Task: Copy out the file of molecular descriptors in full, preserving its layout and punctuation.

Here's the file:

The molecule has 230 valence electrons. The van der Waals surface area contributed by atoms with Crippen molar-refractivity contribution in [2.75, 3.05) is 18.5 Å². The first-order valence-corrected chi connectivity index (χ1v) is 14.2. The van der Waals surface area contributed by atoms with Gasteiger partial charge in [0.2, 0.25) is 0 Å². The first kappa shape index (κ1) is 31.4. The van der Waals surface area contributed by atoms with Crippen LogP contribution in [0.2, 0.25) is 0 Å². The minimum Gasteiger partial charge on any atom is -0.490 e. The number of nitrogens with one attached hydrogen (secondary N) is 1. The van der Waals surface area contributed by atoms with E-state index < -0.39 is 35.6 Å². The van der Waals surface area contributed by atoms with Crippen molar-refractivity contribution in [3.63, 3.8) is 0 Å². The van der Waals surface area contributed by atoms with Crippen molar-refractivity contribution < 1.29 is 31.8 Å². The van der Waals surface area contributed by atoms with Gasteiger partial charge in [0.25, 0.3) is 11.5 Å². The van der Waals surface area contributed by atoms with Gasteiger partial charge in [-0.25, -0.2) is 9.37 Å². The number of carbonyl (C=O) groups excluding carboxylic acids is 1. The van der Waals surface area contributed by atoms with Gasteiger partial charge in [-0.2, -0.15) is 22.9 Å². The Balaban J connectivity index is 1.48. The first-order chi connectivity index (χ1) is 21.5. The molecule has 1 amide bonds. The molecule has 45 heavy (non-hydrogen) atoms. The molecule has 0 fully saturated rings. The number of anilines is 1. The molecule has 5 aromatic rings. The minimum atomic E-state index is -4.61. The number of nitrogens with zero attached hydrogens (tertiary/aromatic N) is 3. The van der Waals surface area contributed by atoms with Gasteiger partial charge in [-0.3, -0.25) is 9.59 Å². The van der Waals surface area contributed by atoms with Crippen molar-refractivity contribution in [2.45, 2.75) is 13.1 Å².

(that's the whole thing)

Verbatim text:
The molecule has 230 valence electrons. The van der Waals surface area contributed by atoms with Crippen molar-refractivity contribution in [2.75, 3.05) is 18.5 Å². The first-order valence-corrected chi connectivity index (χ1v) is 14.2. The van der Waals surface area contributed by atoms with Gasteiger partial charge in [0.2, 0.25) is 0 Å². The first kappa shape index (κ1) is 31.4. The van der Waals surface area contributed by atoms with Crippen LogP contribution in [0.2, 0.25) is 0 Å². The minimum Gasteiger partial charge on any atom is -0.490 e. The number of nitrogens with one attached hydrogen (secondary N) is 1. The van der Waals surface area contributed by atoms with E-state index < -0.39 is 35.6 Å². The van der Waals surface area contributed by atoms with Crippen molar-refractivity contribution in [3.63, 3.8) is 0 Å². The van der Waals surface area contributed by atoms with Crippen molar-refractivity contribution < 1.29 is 31.8 Å². The van der Waals surface area contributed by atoms with Gasteiger partial charge in [0.25, 0.3) is 11.5 Å². The van der Waals surface area contributed by atoms with Gasteiger partial charge in [-0.25, -0.2) is 9.37 Å². The number of carbonyl (C=O) groups excluding carboxylic acids is 1. The van der Waals surface area contributed by atoms with Gasteiger partial charge in [-0.2, -0.15) is 22.9 Å². The Balaban J connectivity index is 1.48. The first-order chi connectivity index (χ1) is 21.5. The molecule has 1 amide bonds. The molecule has 45 heavy (non-hydrogen) atoms. The molecule has 0 fully saturated rings. The number of anilines is 1. The molecule has 5 aromatic rings. The minimum atomic E-state index is -4.61. The number of nitrogens with zero attached hydrogens (tertiary/aromatic N) is 3. The van der Waals surface area contributed by atoms with Gasteiger partial charge in [-0.3, -0.25) is 9.59 Å². The van der Waals surface area contributed by atoms with Crippen molar-refractivity contribution in [2.45, 2.75) is 13.1 Å².